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How do you get students to succeed in the maths GCSE retake?

Discussion in 'Private tutors' started by briancant, Jan 25, 2019.

  1. briancant

    briancant Occasional commenter

    How can a tutor help students with their resit in maths? Please help me. I just can't make an impact. I've just had a fantastic student who wants to study medicine at uni and needs to improve her maths GCSE grade and after about ten hours of sessions I was unable to push her grade up! I'm as upset as her. This has become a pattern for me. Students like me and feel they are progressing but when it comes to the retake they don't improve. I just don't know what to do. Twenty years teaching the GCSE haven't helped nor being an examiner. I've been successful in the other areas of tutoring just not the retakes. Advice greatly appreciated.
  2. davidmu

    davidmu Occasional commenter

    This seems to be very unusual but the student has to take responsibility here. In my day all potential medics had to have an O level in Latin and there were no exceptions. That is why all Grammar Schools offered it to all higher ability students. Technical apprentices in the Services have to reach the standard and if necessary repeat and repeat until successful. I used to be aware of recruits from RAF Cosford learning a great detail and testing each other on the train home after their initial 6 weeks of tuition. The medics in my family would almost certainly state that an A level in Mathematics is highly desirable. Make up lots of typical papers and set one a week for months if necessary. I do question whether medicine is a wise gaol for a person with such a low mathematical understanding.
  3. gainly

    gainly Lead commenter

    I think it is more difficult to get improvements in retakes, maybe because they have already tried and failed. I have only done this occasionally. I think they have mostly passed at the second attempt, probably more due to random fluctuations than any real improvement in their maths.

    Ten hours of tutoring isn't really very much when you think they have been doing maths for ten years. Before starting lessons I would say that it wasn't possible to cover everything in 10 hours and ask them to make a list of topics they found most difficult. Then concentrate on past exam questions in those topics.

    I have tutored very many students who have gone on to do medicine. Although A level maths is not required, they have almost all got A or A* in A level maths. I wonder if her ambition to do medicine is realistic.
  4. BG54

    BG54 New commenter

    Further to that I always ask retake students to request the marked copies of their papers via their exams officer asap after results day, then I'll go through them and identify the areas that need most attention.
  5. briancant

    briancant Occasional commenter

    Thanks for the comments. I did think that ten hours wasn't really enough and did wonder if this student was right to think of medicine. The local college where I live has lots of students who are retaking their maths and with only two hours of lessons offered with a variety of different teachers I get a lot of inquiries about tuition. Most are quite poor and even ten lessons adds up to a lot of money. I do hammer home how much work will be required to improve on their previous grades but I'm having limited success as I say. I can explain the concepts but I can't seem to change their study habits. I want to be blunter as I would if I were still in a school but I'm in their homes and they pay me so I think I'm being too soft.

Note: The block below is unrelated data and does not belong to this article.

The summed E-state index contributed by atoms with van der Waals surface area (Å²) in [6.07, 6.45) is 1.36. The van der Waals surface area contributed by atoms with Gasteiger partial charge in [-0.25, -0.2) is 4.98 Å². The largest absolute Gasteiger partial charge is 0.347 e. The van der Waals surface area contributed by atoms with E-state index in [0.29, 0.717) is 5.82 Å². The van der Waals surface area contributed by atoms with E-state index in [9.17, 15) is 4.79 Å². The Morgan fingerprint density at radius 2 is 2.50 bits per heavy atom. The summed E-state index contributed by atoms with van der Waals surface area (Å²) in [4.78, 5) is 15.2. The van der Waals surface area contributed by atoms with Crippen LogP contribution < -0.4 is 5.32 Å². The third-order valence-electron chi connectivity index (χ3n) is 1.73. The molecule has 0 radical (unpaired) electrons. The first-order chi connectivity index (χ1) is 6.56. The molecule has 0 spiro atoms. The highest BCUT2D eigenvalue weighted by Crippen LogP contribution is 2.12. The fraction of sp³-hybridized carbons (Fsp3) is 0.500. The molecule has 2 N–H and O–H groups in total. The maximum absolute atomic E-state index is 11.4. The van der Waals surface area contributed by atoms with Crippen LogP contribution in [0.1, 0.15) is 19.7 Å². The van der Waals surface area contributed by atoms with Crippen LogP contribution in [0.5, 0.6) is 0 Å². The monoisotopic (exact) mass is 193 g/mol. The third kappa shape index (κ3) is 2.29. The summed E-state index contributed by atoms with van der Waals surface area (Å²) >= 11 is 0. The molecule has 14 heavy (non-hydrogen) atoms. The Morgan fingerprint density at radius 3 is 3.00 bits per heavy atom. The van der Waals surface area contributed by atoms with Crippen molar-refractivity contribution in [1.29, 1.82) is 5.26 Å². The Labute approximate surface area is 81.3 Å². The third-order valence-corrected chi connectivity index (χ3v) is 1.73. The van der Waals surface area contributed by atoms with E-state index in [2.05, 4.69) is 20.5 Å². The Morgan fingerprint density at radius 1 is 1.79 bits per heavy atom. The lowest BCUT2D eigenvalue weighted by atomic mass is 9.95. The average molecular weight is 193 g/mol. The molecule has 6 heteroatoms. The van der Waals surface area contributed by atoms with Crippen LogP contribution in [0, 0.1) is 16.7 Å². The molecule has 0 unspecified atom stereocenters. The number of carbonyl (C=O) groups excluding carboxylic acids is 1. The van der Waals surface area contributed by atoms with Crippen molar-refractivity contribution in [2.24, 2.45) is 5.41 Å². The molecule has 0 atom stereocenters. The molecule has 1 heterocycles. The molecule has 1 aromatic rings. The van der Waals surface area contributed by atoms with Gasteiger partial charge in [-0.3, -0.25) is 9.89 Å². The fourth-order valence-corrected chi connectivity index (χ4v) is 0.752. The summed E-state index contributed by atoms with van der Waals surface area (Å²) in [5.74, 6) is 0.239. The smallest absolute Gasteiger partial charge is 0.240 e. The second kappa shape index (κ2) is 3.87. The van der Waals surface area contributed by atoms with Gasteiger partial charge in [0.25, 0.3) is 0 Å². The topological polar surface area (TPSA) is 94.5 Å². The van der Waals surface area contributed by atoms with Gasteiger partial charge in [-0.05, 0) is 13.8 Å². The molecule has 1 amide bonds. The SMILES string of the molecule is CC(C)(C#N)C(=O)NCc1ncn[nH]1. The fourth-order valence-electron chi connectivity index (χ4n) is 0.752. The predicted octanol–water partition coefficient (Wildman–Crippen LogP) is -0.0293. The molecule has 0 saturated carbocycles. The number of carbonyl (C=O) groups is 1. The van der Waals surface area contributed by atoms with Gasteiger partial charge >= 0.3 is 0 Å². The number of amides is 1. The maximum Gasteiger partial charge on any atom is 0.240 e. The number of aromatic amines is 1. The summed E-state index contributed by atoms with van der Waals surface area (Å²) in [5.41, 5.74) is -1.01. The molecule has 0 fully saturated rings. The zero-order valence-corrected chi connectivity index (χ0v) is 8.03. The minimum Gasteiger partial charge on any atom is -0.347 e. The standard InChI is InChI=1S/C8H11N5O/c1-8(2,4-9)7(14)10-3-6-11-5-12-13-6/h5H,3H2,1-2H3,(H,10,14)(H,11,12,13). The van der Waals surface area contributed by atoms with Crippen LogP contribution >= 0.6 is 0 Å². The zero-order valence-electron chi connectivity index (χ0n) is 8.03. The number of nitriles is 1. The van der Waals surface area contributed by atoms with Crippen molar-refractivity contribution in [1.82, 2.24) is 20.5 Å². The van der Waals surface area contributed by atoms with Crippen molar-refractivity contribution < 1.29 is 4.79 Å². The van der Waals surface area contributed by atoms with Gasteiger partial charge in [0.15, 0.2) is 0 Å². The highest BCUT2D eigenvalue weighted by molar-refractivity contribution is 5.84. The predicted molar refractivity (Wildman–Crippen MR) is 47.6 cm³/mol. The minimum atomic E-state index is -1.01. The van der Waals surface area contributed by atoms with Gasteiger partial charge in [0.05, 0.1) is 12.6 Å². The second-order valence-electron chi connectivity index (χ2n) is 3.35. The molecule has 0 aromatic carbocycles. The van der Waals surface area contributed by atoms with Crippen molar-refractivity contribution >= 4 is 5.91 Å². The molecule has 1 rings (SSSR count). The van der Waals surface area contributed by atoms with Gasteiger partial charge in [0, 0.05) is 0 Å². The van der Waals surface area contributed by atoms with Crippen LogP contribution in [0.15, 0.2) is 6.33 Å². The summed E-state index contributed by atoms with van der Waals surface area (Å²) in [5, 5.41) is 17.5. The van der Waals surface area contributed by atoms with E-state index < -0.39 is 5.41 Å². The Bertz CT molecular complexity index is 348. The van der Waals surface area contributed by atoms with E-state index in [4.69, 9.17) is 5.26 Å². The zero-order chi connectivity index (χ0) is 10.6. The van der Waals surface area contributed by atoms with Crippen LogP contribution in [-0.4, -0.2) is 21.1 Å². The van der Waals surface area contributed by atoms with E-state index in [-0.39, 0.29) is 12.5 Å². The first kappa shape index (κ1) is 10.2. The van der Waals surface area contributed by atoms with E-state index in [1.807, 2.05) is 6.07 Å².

6. gainly

    gainly Lead commenter

    If the main problem is their study habits (or lack of) they should definitely forget any thought of doing medicine.

    It is difficult to be too hard as a tutor. If you try to be too tough they may well just stop lessons altogether. I sometimes get enquiries form parents who say the main problem is their child is very lazy. I just say there's not much I can do about that and decline.
  7. Ian1983

    Ian1983 Occasional commenter

    If the main problem is their study habits (or lack of) they should definitely forget any thought of doing medicine


    OP, I assume you're asking in general though, not just about this specific student. I made a detailed thread a few months ago about developing students' work ethic and levels of personal responsibility. I'll link it below for you, hope you find it useful!

  8. briancant

    briancant Occasional commenter

    This is just the advice I was looking for. Thanks.
    Kateray1 likes this.
  9. gainly

    gainly Lead commenter

    Good advice from Ian. Just to add, the main reason I suggested getting the student to make a list of topics was to get them to take some responsibility. The current education system encourages them to put all the responsibility on the teacher or tutor.
  10. Kateray1

    Kateray1 Occasional commenter

    I got a grade 3 gcse last year I’m redoing the whole year again but I’m 30 Marks away from grade 4. I’m looking at my final attempt this year and I’ve put in much more time and effort in studying, some of it is still impossible for me, hard ratios, hard algebra, and most of this is a poor memory recall.

    It’s not just a teachers fault so don’t blame yourself, it is attitude, time effort and all that other stuff that blocks learning.

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